Ace of Spades. Revolvers, dark cityscapes, and hard-boiled detectives perhaps named Sam. (67 stories.)
Mannerly Mystery. Miss Marple, closed rooms, and deductive reasoning dominate this genteel genre. (71 stories.)
Noir as the night. The postman always hits submit twice. But you don't have to in this film noir pastiche. (336 stories.)
Strictly Courtroom. High-powered lawyers keep their 'briefs' below 25 words in these courtroom dramas. (28 stories.)
Tales from the watercooler. We've all got stories of life at work. Now you can tell them to the world - in fewer words than a memo. (187 stories.)
Wordless in Windows. Whether you message, email, chat, or just work on your PC, there's a story in it somewhere. (76 stories.)
Stories of a Lesser God. Shorts with a spiritual theme. Well, god's not a big word. (15 stories.)
Epic Romance. Heathcliiiiiiiiiiiifff! (564 stories.)
New York Love. Boy meets girl under the light of a silvery moon - er, skyscraping cityscape... (284 stories.)
Talking screwball. Light-hearted comedy, often with a boy-meets-girl theme. (75 stories.)
Teen Romance. College football player Brad meets beautiful cheerleader Janet - wonder what'll happen? (133 stories.)
Your Cheating Little Heart. Stories of an espresso bent, about bent hearts, unfaithful husbands, cheating boyfriends, lying girlfriends, and all those little stabs in the back. (125 stories.)
Future Classic. Classic science fiction in the manner of Asimov, Clarke, Anderson, Heinlein, and Bester. (91 stories.)
Cyberpunkish. Mirrorshades? Check. Cyberspace deck? Check. Switchblade? Check. (44 stories.)
Men in black shorts. Blame it on the MIBs. The truth is in here, and it's surprisingly brief. (35 stories.)
Space Operetta. Rebel alliances, galactic empires, and other stuff that stretches a 25-word canvas. (88 stories.)
Subparanormal. Things that go bump in the night, but never more than 25 times. (64 stories.)
Short courses in Co-education. College and school stories. No matter how few courses you took, you're bound to graduate in this genre. (100 stories.)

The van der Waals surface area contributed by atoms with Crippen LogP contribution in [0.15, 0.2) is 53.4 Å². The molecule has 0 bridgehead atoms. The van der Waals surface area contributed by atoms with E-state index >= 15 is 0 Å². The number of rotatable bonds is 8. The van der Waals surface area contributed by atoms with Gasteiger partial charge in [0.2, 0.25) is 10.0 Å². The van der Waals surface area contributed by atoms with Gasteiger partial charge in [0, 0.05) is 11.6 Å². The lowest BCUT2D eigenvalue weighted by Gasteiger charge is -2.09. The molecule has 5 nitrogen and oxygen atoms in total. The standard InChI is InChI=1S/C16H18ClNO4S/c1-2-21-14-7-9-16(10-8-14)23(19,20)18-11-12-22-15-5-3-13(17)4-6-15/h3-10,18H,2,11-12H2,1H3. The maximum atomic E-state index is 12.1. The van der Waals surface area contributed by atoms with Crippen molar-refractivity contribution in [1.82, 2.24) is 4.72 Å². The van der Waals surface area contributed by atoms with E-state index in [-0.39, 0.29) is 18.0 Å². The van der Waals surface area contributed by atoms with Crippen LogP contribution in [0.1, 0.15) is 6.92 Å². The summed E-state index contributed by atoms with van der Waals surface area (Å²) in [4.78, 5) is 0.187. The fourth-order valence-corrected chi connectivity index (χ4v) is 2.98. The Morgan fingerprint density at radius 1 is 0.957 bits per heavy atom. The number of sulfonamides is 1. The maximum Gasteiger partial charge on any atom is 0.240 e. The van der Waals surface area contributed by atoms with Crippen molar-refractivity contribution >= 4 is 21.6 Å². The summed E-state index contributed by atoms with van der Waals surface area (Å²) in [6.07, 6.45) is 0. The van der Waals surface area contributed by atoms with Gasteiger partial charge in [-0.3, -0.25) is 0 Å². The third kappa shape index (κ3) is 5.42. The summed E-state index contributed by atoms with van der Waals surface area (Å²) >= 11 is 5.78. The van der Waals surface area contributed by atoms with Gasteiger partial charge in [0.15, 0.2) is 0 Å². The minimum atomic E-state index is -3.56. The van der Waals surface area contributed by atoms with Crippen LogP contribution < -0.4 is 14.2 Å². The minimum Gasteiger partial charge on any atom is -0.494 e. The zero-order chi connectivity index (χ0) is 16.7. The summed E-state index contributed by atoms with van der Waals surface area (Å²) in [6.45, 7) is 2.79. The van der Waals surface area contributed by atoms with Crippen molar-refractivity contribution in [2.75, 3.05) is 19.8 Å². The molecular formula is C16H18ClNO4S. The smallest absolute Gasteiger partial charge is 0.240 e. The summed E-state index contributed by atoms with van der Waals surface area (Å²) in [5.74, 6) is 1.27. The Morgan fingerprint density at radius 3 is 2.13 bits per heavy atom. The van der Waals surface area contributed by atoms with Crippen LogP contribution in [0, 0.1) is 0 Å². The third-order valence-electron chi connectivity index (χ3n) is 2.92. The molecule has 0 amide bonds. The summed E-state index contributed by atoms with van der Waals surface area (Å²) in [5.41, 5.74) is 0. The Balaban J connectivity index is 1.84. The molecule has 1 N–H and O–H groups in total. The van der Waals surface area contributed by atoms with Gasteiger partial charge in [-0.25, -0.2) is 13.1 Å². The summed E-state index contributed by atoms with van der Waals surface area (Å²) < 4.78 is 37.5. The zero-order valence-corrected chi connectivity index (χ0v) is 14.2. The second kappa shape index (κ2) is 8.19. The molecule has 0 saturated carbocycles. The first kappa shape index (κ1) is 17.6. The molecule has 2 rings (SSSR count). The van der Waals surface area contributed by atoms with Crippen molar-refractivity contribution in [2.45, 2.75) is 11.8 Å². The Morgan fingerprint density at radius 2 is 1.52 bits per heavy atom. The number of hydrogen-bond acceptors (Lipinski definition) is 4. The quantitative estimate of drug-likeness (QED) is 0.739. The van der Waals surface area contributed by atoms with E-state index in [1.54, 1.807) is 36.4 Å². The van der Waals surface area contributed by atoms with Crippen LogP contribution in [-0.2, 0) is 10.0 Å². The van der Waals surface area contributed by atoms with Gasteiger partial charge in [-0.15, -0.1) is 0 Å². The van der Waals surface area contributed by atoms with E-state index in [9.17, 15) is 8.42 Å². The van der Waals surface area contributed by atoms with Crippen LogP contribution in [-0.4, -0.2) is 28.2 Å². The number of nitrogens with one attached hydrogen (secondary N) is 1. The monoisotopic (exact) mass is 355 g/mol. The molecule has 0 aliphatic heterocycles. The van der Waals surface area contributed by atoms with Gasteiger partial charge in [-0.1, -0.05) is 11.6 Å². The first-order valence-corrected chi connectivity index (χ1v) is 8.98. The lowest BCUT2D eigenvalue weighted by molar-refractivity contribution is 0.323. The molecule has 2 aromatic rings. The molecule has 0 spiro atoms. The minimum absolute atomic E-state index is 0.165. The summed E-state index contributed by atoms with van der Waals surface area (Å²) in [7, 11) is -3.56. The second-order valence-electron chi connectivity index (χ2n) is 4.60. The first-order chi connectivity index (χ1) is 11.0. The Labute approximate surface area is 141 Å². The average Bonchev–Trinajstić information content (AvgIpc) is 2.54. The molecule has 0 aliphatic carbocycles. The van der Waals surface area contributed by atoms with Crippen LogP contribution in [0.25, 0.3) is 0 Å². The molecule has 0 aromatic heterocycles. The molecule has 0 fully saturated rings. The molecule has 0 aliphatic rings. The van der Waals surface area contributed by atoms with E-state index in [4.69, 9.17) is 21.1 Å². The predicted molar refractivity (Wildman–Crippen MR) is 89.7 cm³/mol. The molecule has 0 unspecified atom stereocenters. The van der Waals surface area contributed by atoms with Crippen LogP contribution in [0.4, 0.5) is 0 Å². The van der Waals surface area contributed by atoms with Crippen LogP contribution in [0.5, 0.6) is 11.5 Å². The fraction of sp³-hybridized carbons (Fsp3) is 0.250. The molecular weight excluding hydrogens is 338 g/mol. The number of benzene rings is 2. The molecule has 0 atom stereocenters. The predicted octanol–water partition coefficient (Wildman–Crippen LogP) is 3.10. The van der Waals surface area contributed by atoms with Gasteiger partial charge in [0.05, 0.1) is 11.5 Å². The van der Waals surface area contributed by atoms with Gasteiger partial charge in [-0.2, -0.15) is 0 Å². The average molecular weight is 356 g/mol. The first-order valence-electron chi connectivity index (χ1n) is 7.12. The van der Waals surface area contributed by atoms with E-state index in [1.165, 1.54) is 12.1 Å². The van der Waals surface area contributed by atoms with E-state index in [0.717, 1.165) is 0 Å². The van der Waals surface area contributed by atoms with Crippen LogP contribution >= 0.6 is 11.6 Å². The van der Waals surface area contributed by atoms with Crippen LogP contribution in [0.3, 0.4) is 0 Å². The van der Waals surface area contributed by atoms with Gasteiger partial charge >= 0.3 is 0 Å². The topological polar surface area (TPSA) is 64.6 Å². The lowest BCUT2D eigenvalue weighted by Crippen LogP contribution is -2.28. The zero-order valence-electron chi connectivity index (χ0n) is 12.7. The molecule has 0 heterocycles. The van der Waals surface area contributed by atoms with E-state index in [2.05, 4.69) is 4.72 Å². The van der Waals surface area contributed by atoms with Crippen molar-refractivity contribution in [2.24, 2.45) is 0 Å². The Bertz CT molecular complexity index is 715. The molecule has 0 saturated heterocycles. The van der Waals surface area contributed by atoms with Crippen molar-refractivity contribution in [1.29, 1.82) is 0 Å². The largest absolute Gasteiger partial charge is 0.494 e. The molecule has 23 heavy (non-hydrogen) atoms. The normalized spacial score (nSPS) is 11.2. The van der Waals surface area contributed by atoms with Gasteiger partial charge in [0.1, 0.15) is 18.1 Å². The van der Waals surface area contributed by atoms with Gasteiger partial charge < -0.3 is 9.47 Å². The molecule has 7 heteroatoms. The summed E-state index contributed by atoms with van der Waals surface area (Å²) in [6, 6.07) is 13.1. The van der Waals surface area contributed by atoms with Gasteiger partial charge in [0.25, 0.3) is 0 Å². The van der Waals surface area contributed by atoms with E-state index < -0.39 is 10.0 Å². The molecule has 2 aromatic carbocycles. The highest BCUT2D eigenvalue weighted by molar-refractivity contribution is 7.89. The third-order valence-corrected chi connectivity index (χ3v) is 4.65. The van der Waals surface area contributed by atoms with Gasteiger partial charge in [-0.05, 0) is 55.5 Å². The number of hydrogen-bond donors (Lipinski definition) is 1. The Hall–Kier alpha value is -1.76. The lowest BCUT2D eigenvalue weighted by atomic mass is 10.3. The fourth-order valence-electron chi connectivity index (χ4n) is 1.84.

Sports in Shorts. Minor themes on playing fields, involving cheerleaders, quarterbacks, bad plays, national pastimes, irate fans, and exploding footballs. No limit on the number of sports. (71 stories.)
Double-O-twenty-five. Bond wannabes fight maniacal villains, in less time than Q'd take to demo the gadgets. (22 stories.)
Exploding Mountains. Derring-do and derring-don't, to a backdrop of jungles and the high seas. (43 stories.)
Hacker Smacker. Bits and bytes stuff, in just a couple of lines of code. (27 stories.)
Sounds like Hannibal. Tales of really nasty folk...and the people who catch them. (84 stories.)
Wagons roll!. Pioneering tales of cowboys, explorers, and settlers. Yeeeeeehaw! (59 stories.)
Hemingway in earnest. So you thought Ernest wrote compactly? Phwah. Try writing like Papa in 25 or less. (66 stories.)
Reduced Shakespeare. Quote the Bard. Just don't take more than 25 words to do it. (49 stories.)
Saw Bellow. Lit 101 - introspective stuff of a serious or not-so-serious nature. (58 stories.)
The Grapes of Politics. Steinbeck-style political lit: stories of real people pushed and pulled around by the levers of power. For once, the politicians have to limit their speeches to 25 words. (77 stories.)
What the Dickens?. Mr Micawber's dream. Taut writing plus a 25-word limit... outcome: a good read. (36 stories.)
Brief Oddities. For stories that don't have a genre. If your story doesn't fit anywhere, put it in here - maybe it'll give birth to a new one. (743 stories.)
Hunter Thompson in Shorts. Strange, possibly drug-induced events of a weird and exotic nature, after the pattern of a certain drug and gun loving writer. (58 stories.)
Bantam Wussiness. Cowards, wimps, antiheroes, chickens, crybabies, doormats, and twenty-five other ways to say weakling. (21 stories.)